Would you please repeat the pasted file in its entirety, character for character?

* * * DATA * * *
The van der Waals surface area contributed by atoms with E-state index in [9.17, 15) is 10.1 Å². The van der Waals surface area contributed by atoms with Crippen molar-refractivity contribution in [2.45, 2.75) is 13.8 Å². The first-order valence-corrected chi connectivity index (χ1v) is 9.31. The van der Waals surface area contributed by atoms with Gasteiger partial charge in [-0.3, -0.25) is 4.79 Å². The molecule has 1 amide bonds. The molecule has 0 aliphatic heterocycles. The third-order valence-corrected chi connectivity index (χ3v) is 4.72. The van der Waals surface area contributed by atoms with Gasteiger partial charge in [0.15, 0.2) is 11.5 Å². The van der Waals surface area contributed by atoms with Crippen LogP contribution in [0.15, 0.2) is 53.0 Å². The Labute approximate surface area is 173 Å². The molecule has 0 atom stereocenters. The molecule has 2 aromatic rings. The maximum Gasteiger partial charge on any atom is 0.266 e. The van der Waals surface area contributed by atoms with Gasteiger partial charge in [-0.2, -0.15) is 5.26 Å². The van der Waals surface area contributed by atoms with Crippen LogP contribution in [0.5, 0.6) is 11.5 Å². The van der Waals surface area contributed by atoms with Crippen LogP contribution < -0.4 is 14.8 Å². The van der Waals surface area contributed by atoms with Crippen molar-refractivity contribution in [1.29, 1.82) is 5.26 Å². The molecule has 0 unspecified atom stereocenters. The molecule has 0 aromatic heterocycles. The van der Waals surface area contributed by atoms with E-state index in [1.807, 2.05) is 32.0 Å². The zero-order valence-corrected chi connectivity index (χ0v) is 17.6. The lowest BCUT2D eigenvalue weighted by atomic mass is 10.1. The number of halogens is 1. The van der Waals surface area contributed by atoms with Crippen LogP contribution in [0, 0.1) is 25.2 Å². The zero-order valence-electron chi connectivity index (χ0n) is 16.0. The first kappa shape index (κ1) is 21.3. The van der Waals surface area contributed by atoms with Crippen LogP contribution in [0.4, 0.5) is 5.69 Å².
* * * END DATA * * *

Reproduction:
The van der Waals surface area contributed by atoms with E-state index in [9.17, 15) is 10.1 Å². The van der Waals surface area contributed by atoms with Crippen molar-refractivity contribution in [2.45, 2.75) is 13.8 Å². The first-order valence-corrected chi connectivity index (χ1v) is 9.31. The van der Waals surface area contributed by atoms with Gasteiger partial charge in [-0.3, -0.25) is 4.79 Å². The molecule has 1 amide bonds. The molecule has 0 aliphatic heterocycles. The third-order valence-corrected chi connectivity index (χ3v) is 4.72. The van der Waals surface area contributed by atoms with Gasteiger partial charge in [0.15, 0.2) is 11.5 Å². The van der Waals surface area contributed by atoms with Crippen LogP contribution in [0.15, 0.2) is 53.0 Å². The Labute approximate surface area is 173 Å². The molecule has 0 atom stereocenters. The molecule has 2 aromatic rings. The maximum Gasteiger partial charge on any atom is 0.266 e. The van der Waals surface area contributed by atoms with Gasteiger partial charge in [-0.2, -0.15) is 5.26 Å². The van der Waals surface area contributed by atoms with Crippen LogP contribution in [0.5, 0.6) is 11.5 Å². The van der Waals surface area contributed by atoms with Crippen LogP contribution < -0.4 is 14.8 Å². The van der Waals surface area contributed by atoms with Crippen molar-refractivity contribution in [1.29, 1.82) is 5.26 Å². The molecule has 0 unspecified atom stereocenters. The molecule has 0 aromatic heterocycles. The van der Waals surface area contributed by atoms with E-state index in [1.807, 2.05) is 32.0 Å². The zero-order valence-corrected chi connectivity index (χ0v) is 17.6. The lowest BCUT2D eigenvalue weighted by atomic mass is 10.1. The number of halogens is 1. The van der Waals surface area contributed by atoms with Crippen LogP contribution in [0, 0.1) is 25.2 Å². The zero-order valence-electron chi connectivity index (χ0n) is 16.0. The first kappa shape index (κ1) is 21.3. The van der Waals surface area contributed by atoms with Crippen LogP contribution in [0.4, 0.5) is 5.69 Å².